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For those of you who don’t know, Publishers’ Weekly is a weekly trade magazine for literary agents, book publishers and librarians. In recent years, its primary focus has been book reviews.

All good, so far. This week, the week of December 14, 2009, PW released an issue focused on book reviews and trends in African-American publishing. I mean, why not, right? There’s been a lot going on in the Black literary world recently. Still good.

But here is where things start to unravel. This is the cover that finally made it to print:

As I often feel when these sorts of questionable images end up on covers of magazines, I am bewildered. I mean, I’m a media person. I know how many meetings and discussions happen before anything is solidified in print. We hash things out, we argue about the relevancy, we discuss the appropriateness of any imagery we choose.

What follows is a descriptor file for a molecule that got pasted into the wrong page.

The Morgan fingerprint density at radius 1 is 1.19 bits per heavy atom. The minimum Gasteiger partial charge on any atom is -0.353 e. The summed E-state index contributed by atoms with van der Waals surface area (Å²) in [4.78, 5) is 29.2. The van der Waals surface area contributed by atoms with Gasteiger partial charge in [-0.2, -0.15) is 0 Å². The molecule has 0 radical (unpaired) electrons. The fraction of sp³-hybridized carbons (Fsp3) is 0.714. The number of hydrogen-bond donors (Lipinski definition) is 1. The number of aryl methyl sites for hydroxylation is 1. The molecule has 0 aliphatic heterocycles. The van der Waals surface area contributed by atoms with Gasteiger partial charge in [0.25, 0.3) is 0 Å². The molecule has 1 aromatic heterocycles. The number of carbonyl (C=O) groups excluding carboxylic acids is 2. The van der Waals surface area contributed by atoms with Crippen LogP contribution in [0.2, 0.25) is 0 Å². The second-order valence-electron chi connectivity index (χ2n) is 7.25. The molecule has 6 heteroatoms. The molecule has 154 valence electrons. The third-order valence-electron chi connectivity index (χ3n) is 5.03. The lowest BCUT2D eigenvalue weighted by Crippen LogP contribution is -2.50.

Sure, everyone makes mistakes. But sometimes, the mistake can be so obvious that it’s hard to let it slide. This PW cover happens to fall in that category.

To be honest, I’m not sure how I actually feel about it. At first glance, it seems completely offensive and negatively stereotypical. I mean, the only thing missing is Farrakhan in the background. But after polling a few co-workers, it seems some Black people don’t really see anything wrong with it.

So, enlighten me, here: Is a cover like this an example of bad editorial judgment? Or is it really not that big of a deal?

This snafu started one hell of a Twitter controversy, so there must be some weight to it all, no?

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